Lately, I’ve been reading personal accounts of Muslims who have converted to Christ. All the stories I’ve read so far tell of hardship and suffering in their lives as Muslims, and of their difficulties in searching for God. At the end of reading one of these stories – the account of a Muslim woman from the Middle East who found it difficult to reconcile what God should be with what she found in Islam, and who, through reading the Bible, came to faith and salvation and peace after nine years of searching – I realised how privileged and blessed I am. I had no such struggle. These dear Muslim converts, brothers and sisters in Christ, had great struggle over several years, before they found the answers and the peace they were looking for; but for me, my “discovery” of God, happened unexpectedly and in just an hour or so. And I didn’t find God after much struggle and searching; I wasn’t even looking for him; he came to me, unlooked for, uninvited, unexpected, and he opened my heart to believe in his Son, Jesus Christ. But let me go back to the beginning.
Childhood experience prior to conversion
Thanks to my dear mother, I’ve always believed in God. Some of my earliest memories are of when she would put me to bed at night and listen to my prayers. She taught me a simple child’s prayer (Gentle Jesus, meek and mild; look upon a little child; if I should die before I wake; I pray thee, Lord, my soul to take. Amen), and the Lord’s Prayer. She taught me to pray for others, to which I added my cat, and for whatever else my childish mind thought of as important. My prayers were very childish and simple, but they kept me aware that “God is there”, watching me and watching over me. This awareness of God stayed with me all my life, and primed me for the time he entered my reality in saving power. She also made sure that I went to our local Anglican church every Sunday morning to attend Sunday School; I loved doing this, and it didn’t even occur to me that I was doing it alone, that I should have been there with my parents. Neither of my parents came with me to model faith by their own church attendance, and neither of them professed a relationship with God. My father never once mentioned God or religion of any kind, and never encouraged or taught me about it. How could he – he had no faith of his own. And my mother, who, as a child, was quite involved in her church in England, and who loved everything about it, had allowed it all to drop away through the ordinary distractions of life, and had no real relationship with God.
My family are all from England and migrated to Australia in my first year of life, eventually settling in Sydney, to live with my grandmother in her home. My grandmother was a medium, and charged people a fee to read their horoscopes, practiced numerology, and had seances, all in her home; so I was surrounded by it all. I was too young to know about what she was doing and what it meant. She used to read my palms and the tea leaves in my cup, and when I was a teenager, read my future in cards and horoscopes. Little did I know that I was opening the door for demons to enter, and to influence my life. So it’s no wonder that, as a child, although I was happy and mischievous, I also had a dread of something evil that was ever-present. My mother, however, did understand what was happening because she, too, had grown up in this atmosphere, and as a child had witnessed demonic activity in the home, with items being swept off the mantle-piece by unseen hands, and such-like occurrences. The only way she knew to protect me was to put a crucifix on the wall above my bed. It was made of wood, and was about 9 inches long, and had a white plaster figure of Jesus on it. Although I don’t have a crucifix now, being an evangelical Christian, at the time it was always in sight, and it kept me aware of God – and for that I treasured it.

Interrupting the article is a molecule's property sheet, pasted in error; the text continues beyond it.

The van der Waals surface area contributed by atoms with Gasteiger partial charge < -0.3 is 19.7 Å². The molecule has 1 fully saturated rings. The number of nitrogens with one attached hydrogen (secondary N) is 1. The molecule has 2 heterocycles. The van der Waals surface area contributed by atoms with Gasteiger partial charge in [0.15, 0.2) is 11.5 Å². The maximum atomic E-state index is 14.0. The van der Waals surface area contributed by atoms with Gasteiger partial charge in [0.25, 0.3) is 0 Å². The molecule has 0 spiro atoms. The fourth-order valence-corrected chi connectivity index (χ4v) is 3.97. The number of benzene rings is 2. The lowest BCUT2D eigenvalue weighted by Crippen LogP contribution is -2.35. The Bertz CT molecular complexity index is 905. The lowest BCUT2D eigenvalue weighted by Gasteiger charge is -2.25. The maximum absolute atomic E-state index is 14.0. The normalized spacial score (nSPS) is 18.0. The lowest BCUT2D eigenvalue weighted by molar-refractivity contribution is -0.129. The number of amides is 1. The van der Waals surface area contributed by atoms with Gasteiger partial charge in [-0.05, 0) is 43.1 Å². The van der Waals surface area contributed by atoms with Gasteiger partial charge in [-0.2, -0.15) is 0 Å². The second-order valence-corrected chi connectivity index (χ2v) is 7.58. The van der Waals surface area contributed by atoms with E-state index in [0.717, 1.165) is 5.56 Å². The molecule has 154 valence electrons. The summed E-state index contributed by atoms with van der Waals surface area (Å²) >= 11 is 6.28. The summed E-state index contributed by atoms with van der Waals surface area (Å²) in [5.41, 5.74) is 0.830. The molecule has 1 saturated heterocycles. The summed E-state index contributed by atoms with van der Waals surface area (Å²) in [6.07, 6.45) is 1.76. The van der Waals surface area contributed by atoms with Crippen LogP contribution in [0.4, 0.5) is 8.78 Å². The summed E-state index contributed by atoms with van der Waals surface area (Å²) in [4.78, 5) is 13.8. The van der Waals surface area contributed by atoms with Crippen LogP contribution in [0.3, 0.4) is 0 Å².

My nights as a child were tormented and filled with fear and dread ever since I had seen a movie with my parents (“Cult of the Cobra”), in which a priestess from an ancient Egyptian cult transformed into a cobra and killed people in their beds at night. This was too much for a little child, and every night I lay in bed, afraid to close my eyes as I watched for a cobra trying to get into my bed and bite me. And as I got older, it didn’t help that I started reading stories of ghosts and Satan-worship, watching ghost and horror movies, and generally delving into anything occult that produced fear.